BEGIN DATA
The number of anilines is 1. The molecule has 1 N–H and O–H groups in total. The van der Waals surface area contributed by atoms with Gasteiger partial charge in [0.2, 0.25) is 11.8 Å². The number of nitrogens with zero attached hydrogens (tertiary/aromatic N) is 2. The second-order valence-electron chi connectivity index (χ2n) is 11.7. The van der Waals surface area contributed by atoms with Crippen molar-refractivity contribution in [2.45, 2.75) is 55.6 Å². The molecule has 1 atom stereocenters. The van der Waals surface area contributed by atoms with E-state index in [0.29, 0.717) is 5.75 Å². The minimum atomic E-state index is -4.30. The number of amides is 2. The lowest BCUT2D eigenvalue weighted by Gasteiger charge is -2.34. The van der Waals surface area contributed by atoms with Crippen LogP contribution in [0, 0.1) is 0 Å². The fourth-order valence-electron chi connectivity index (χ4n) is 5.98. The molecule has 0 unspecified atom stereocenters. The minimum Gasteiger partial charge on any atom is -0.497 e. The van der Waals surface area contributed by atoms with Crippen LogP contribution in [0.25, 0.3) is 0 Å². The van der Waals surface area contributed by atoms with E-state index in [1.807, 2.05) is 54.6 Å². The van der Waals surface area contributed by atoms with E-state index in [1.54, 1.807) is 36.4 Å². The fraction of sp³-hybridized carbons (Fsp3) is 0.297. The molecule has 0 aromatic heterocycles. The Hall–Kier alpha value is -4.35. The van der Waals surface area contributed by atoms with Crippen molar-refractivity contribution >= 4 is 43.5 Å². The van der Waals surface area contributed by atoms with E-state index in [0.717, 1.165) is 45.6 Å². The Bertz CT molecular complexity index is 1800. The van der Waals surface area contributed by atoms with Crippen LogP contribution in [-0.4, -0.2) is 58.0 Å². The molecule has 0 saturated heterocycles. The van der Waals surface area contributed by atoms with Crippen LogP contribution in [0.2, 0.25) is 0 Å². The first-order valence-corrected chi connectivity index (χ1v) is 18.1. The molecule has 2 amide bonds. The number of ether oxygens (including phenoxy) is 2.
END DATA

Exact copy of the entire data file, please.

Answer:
The number of anilines is 1. The molecule has 1 N–H and O–H groups in total. The van der Waals surface area contributed by atoms with Gasteiger partial charge in [0.2, 0.25) is 11.8 Å². The number of nitrogens with zero attached hydrogens (tertiary/aromatic N) is 2. The second-order valence-electron chi connectivity index (χ2n) is 11.7. The van der Waals surface area contributed by atoms with Crippen molar-refractivity contribution in [2.45, 2.75) is 55.6 Å². The molecule has 1 atom stereocenters. The van der Waals surface area contributed by atoms with E-state index in [0.29, 0.717) is 5.75 Å². The minimum atomic E-state index is -4.30. The number of amides is 2. The lowest BCUT2D eigenvalue weighted by Gasteiger charge is -2.34. The van der Waals surface area contributed by atoms with Crippen LogP contribution in [0, 0.1) is 0 Å². The fourth-order valence-electron chi connectivity index (χ4n) is 5.98. The molecule has 0 unspecified atom stereocenters. The minimum Gasteiger partial charge on any atom is -0.497 e. The van der Waals surface area contributed by atoms with Crippen LogP contribution in [0.25, 0.3) is 0 Å². The van der Waals surface area contributed by atoms with E-state index in [1.807, 2.05) is 54.6 Å². The van der Waals surface area contributed by atoms with E-state index in [1.54, 1.807) is 36.4 Å². The fraction of sp³-hybridized carbons (Fsp3) is 0.297. The molecule has 0 aromatic heterocycles. The Hall–Kier alpha value is -4.35. The van der Waals surface area contributed by atoms with Crippen molar-refractivity contribution >= 4 is 43.5 Å². The van der Waals surface area contributed by atoms with E-state index in [0.717, 1.165) is 45.6 Å². The Bertz CT molecular complexity index is 1800. The van der Waals surface area contributed by atoms with Crippen LogP contribution in [-0.4, -0.2) is 58.0 Å². The molecule has 0 saturated heterocycles. The van der Waals surface area contributed by atoms with Crippen LogP contribution in [0.2, 0.25) is 0 Å². The first-order valence-corrected chi connectivity index (χ1v) is 18.1. The molecule has 2 amide bonds. The number of ether oxygens (including phenoxy) is 2.